Band of Lake Superior Chippewa Indians
We, the Anishinabeg, the people of Odaawaa-Zaaga'iganiing, the Lac Courte Oreilles Tribe, will sustain our heritage, preserving our past, strengthening our present, and embracing our future. We will defend our inherent sovereign rights and safeguard Mother Earth. We will provide for the educational, health, social welfare, and economic stability of the present and future generations.
Information of the Lac Courte Oreilles Tribe
LAC COURTE OREILLES
The Lac Courte Oreilles Ojibwe College mission is to provide Anishinaabe communities with post-secondary and continuing education while advancing the language, culture, and history of the Ojibwa.
In 1982, a task force of educators and parents undertook the establishment of Lac Courte Oreilles Ojibwa Community College. The task force called on the Bureau of Indian Affairs to conduct a feasibility study to determine the appropriateness of a tribal community college at Lac Courte Oreilles.
In August of 1982, the Lac Courte Oreilles Tribal Governing Board chartered the College and provided it with Articles of Incorporation. Classes were held throughout the 1982 – 1983 academic year, primarily through the volunteer efforts of part‐time instructors. The Bureau of Indian Affairs conducted on‐site evaluations in April of 1983 and notified the college that it had fulfilled all requirements and approved funding for the fiscal year under P.L. 95‐471, the Tribally Controlled Community College Assistance Act of 1978. This Act continues to be the prime source of funding for the College.
Lac Courte Oreilles Ojibwa Community College granted its first certificate of completion in the Community Health Educator program in June 1985. In May 1986, the College granted its first Associate of Arts Degree.
Lac Courte Oreilles Ojibwa Community College was granted candidate status for accreditation by the North Central Association of Colleges and Schools in February 1987. This six‐year accreditation process resulted in full accreditation of all programs in February 1993. Credit transfer agreements with public and private colleges and universities were signed and two‐plus‐two agreements in Nursing with UW‐Eau Claire and Agriculture and Natural Resource Management with UW‐River Falls were developed to facilitate transfer of Lac Courte Oreilles Ojibwa Community College students to baccalaureate programs. In 1998, Lac Courte Oreilles Ojibwa community College was granted an additional 8 years of re-accreditation.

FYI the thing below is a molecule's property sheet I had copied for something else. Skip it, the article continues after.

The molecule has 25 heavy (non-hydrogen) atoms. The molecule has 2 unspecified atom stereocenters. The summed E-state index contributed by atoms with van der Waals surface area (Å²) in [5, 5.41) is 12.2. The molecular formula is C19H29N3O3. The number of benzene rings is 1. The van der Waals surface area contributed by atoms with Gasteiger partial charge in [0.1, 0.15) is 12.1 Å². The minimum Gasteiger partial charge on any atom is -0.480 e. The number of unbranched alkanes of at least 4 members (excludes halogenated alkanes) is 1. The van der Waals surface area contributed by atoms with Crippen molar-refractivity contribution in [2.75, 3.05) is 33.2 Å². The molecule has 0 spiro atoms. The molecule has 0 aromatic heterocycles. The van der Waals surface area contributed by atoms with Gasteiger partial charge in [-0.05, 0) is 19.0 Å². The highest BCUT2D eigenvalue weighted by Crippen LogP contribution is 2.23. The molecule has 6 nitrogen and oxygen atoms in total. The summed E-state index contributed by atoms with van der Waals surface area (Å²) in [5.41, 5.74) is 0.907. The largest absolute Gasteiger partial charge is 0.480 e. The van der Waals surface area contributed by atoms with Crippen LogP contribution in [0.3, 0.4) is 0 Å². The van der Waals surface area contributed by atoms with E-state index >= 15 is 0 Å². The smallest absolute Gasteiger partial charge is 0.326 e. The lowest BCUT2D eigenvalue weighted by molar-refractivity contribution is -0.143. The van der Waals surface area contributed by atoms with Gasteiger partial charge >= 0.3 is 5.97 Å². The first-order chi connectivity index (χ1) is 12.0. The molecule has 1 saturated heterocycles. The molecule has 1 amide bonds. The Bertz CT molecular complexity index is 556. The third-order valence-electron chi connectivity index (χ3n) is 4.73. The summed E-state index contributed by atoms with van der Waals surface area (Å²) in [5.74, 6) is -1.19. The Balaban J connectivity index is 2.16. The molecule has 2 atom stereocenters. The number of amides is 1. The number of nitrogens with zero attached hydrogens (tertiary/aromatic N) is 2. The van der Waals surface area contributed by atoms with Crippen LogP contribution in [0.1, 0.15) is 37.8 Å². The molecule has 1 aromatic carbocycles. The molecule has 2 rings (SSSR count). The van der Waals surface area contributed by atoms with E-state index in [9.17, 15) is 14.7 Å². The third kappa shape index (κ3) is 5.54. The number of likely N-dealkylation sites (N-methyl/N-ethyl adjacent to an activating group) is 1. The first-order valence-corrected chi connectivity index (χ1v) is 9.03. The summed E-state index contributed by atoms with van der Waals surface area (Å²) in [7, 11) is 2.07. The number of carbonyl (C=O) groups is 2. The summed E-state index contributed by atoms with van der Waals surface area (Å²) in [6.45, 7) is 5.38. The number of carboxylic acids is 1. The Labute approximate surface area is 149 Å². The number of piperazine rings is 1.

Lac Courte Oreilles Ojibwa Community College received Land Grant Status approval on October 5, 1994, in legislation passed by the U.S. Congress within the Tribal College Act Endowment Amendment. This Amendment was attached to the Elementary and Secondary Education Act (ESEA) and signed into law by President Bill Clinton.
In the spring of 2003, the Cultural Resource Center was completed. In May 2007, the Library at Lac Courte Oreilles Ojibwa Community College was completed. In 2011, the College dedicated a fully‐equipped nursing simulation lab to support instruction in Allied Health programs. In the fall of 2016, a new 6100 sq. ft. facility was dedicated, replacing a portion of campus that had been severely damaged during a fire in 2012. This new “600 Wing” addition contains a large Student Commons, a commercial kitchen, a study room, a classroom, storage spaces and houses the College’s Extension programs and staff.
In 2019 the college's name was changed to Lac Courte Oreilles Ojibwe College and a 4-Year Bachelor Degree Program was added.
Bachelor Degree Programs
Associate Degree Programs
Agriculture & Natural Resource Management
Native American Studies
Small Business Administration
Culinary Arts *New*
Native American Art
Native American Tribal Management
Office Support Specialist
Ojibwe Language Specialty
Personal Care Worker
Tribal Lay Advocate *New*
Lac Courte Oreilles Ojibwe College Extension
The Increased Capacity Program
Youth Development Program
Sustainable Agriculture Research Station